Adaptation and re-interpretation is one thing. I admit there has been great success in this and have said so in reference to my aforementioned “Bladerunner” & “Trainspotting” but these have been done so lovingly and respectfully and this is not the same thing at all.

    This was a cynical ploy that only gains credibility because such a well thought of Director has made the film. Let’s not forget however that Hollywood has abused HUNDREDS of writers similarly to produce work that is unarguably poor and this is a disgrace that the industry should address.

    You make reference to cover versions of music in an earlier post but even in this area of re-interpretation the permission of the original artist must be sought in order for such recordings to be made commercially available and this permission is sought on the strength of an end product and not as with the film industry on the owning of rights. In essence a writer has to sell his story and then owns no part of it unlike the musician who still has control.

  10. ““Kubrick would not have chosen to make The Shining had he not had love and respect for the source material, why would he?” – How on earth can you say that? On what basis do you make such a comment? Can you quote Mr Kubric accordingly?”

    In an interview with Michel Ciment, Kubrick is quoted: “The manuscript of the novel was sent to me by John Calley, of Warner Bros. I thought it was one of the most ingenious and exciting stories of the genre I had read. It seemed to strike an extraordinary balance between the psychological and the supernatural in such a way as to lead you to think that the supernatural would eventually be explained by the psychological: “Jack must be imagining these things because he’s crazy”. This allowed you to suspend your doubt of the supernatural until you were so thoroughly into the story that you could accept it almost without noticing.”

    “I mean Kubric changed just about everything else so why not? If you want to tell a different story why continue to hide behind the original authors name?”

    I’ve found many examples of the film’s marketing posters etc.(from its original release) proclaiming the fact it’s a Stanley Kubrick film, in some instances it was released as “Stanley Kubrick’s The Shining” in all cases, on all posters there is no configuration that has “Steven King’s” above the title, unlike Firestarter, a film you cite as superior.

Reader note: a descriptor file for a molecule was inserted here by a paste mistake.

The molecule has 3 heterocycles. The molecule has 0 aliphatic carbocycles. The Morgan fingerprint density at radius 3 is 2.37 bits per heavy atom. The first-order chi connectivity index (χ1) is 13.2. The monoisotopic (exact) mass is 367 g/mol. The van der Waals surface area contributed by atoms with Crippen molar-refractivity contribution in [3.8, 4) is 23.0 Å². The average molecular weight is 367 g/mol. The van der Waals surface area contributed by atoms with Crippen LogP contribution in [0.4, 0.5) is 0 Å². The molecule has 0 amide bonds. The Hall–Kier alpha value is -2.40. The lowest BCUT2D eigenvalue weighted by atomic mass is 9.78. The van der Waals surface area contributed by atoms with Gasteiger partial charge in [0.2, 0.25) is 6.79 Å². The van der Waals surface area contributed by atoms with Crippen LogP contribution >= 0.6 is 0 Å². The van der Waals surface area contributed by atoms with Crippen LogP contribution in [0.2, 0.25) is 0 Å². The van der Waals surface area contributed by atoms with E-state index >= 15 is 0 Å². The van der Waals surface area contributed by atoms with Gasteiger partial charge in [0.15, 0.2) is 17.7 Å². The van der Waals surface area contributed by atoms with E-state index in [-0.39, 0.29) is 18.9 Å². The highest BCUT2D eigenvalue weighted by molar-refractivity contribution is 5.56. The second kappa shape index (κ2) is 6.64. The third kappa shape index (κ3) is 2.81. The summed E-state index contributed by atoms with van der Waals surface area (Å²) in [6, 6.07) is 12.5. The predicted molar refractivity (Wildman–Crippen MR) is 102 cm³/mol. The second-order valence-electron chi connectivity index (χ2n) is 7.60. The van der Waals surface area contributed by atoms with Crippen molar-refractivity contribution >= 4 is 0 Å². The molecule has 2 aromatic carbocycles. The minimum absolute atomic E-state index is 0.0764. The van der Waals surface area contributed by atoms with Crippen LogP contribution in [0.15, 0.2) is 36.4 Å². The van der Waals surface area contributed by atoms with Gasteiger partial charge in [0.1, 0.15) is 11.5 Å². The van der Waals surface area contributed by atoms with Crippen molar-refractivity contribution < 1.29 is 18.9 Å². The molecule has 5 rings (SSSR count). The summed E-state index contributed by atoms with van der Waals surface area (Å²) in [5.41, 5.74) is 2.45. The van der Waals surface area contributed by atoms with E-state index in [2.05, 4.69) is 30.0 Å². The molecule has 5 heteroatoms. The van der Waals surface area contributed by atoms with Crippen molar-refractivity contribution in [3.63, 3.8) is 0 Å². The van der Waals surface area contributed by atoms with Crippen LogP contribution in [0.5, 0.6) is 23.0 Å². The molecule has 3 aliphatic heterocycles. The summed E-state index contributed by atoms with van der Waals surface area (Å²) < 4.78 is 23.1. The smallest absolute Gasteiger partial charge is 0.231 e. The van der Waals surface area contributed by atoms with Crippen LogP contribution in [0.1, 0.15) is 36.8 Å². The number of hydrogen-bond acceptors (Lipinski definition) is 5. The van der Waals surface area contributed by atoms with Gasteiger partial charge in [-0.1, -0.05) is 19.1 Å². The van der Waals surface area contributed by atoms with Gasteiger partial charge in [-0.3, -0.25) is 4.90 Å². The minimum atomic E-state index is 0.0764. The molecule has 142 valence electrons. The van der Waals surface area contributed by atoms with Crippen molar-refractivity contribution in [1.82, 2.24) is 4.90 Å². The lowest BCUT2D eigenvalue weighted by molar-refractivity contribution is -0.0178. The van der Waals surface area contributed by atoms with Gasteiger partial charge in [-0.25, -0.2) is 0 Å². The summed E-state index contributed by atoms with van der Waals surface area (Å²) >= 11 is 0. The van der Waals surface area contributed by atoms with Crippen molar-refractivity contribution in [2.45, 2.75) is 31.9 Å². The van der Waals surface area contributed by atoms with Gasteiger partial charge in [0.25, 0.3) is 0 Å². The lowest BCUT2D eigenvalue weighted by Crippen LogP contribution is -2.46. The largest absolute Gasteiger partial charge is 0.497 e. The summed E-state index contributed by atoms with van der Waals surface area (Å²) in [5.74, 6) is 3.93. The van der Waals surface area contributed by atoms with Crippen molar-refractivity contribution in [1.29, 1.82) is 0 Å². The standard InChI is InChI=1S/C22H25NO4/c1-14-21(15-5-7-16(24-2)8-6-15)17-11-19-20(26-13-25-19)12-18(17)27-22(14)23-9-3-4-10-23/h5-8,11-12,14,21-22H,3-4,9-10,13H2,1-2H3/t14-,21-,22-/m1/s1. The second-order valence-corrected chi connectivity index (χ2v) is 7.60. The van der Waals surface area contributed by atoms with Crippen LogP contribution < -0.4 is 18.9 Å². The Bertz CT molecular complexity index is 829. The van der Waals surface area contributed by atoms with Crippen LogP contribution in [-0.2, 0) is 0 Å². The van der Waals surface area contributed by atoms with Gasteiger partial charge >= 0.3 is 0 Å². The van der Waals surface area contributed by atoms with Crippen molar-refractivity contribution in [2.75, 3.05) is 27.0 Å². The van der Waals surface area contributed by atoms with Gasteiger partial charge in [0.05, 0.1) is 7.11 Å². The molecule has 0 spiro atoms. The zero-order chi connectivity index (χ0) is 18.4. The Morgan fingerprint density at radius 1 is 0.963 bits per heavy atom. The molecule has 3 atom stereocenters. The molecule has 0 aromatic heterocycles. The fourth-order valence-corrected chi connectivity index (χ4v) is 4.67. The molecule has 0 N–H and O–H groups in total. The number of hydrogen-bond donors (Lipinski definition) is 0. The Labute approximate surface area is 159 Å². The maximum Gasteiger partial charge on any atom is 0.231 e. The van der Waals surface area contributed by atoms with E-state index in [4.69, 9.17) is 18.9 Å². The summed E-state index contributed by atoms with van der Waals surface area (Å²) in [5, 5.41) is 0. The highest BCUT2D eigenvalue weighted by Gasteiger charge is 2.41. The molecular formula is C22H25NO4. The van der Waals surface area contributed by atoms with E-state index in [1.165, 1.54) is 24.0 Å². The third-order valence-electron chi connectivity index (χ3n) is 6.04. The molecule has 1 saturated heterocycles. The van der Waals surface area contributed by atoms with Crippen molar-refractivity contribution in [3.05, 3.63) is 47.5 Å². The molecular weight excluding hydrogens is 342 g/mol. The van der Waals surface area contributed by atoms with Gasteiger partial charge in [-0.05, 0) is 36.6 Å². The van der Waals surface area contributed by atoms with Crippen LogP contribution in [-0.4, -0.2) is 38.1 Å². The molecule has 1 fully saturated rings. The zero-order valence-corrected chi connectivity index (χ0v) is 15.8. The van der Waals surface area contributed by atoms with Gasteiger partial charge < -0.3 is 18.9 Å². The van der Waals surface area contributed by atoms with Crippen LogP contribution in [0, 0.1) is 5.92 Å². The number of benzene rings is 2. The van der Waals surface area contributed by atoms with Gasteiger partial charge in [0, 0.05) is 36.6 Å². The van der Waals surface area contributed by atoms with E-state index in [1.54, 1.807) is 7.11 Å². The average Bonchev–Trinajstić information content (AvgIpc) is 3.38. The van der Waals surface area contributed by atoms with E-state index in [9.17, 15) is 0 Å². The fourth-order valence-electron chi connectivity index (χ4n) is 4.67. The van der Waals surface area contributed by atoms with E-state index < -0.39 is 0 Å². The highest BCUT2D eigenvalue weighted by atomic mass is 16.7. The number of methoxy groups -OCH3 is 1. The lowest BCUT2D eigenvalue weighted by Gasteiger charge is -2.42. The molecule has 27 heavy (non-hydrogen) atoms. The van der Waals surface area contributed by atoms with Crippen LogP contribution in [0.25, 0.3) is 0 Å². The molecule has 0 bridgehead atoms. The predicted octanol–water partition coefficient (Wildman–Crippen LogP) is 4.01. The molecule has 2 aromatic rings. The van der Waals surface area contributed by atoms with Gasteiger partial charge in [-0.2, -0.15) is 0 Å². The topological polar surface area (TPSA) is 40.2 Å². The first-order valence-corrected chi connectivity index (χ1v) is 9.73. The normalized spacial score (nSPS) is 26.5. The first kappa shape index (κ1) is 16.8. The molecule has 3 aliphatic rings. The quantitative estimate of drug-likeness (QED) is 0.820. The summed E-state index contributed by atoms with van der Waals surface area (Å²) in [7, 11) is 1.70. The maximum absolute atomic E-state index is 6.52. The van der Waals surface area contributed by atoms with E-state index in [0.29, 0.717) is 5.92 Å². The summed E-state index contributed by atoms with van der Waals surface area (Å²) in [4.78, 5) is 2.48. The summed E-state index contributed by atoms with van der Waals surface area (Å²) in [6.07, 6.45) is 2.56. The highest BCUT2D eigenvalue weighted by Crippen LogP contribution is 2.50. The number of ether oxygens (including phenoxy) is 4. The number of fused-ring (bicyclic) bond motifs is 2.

What is amazing here is you suggest that Kubrick was somehow riding on King’s coat-tails. Barry Lyndon asside, Kubrick had been smacking them out of the park his entire career. Before Lyndon his run was DR STRANGELOVE, 2001 and A CLOCKWORK ORANGE and you talk about King being at the top of his game!! I don’t think a man who made only 12 (released) features in his career and was famously obsessive about his work would approach source material as a mere “Jumping off point or marketing tool”… Yes he needed a hit after Lyndon but I think to offer those two as primary motivations is insulting to Kubrick as an artist.

    I also like how your post includes the lines:

    “it is only your opinion that The Shining is not a “horrible movie””

    and

    “You feel the movie is worthy in its own right, although cinema audiences disagreed (it was only much later the film grew into a classic)”

    Even I don’t have the power to bestow the honour of “classic” on a film. There must be more opinion out there that reflects mine surely.

    But I will agree with you on a few points Matt. I agree that the studio were salivating of the marketing possibilities of such a connection. I agree that writers are shafted and it’s a disgusting thing. I really don’t, as I’ve said before, think King was shafted here however.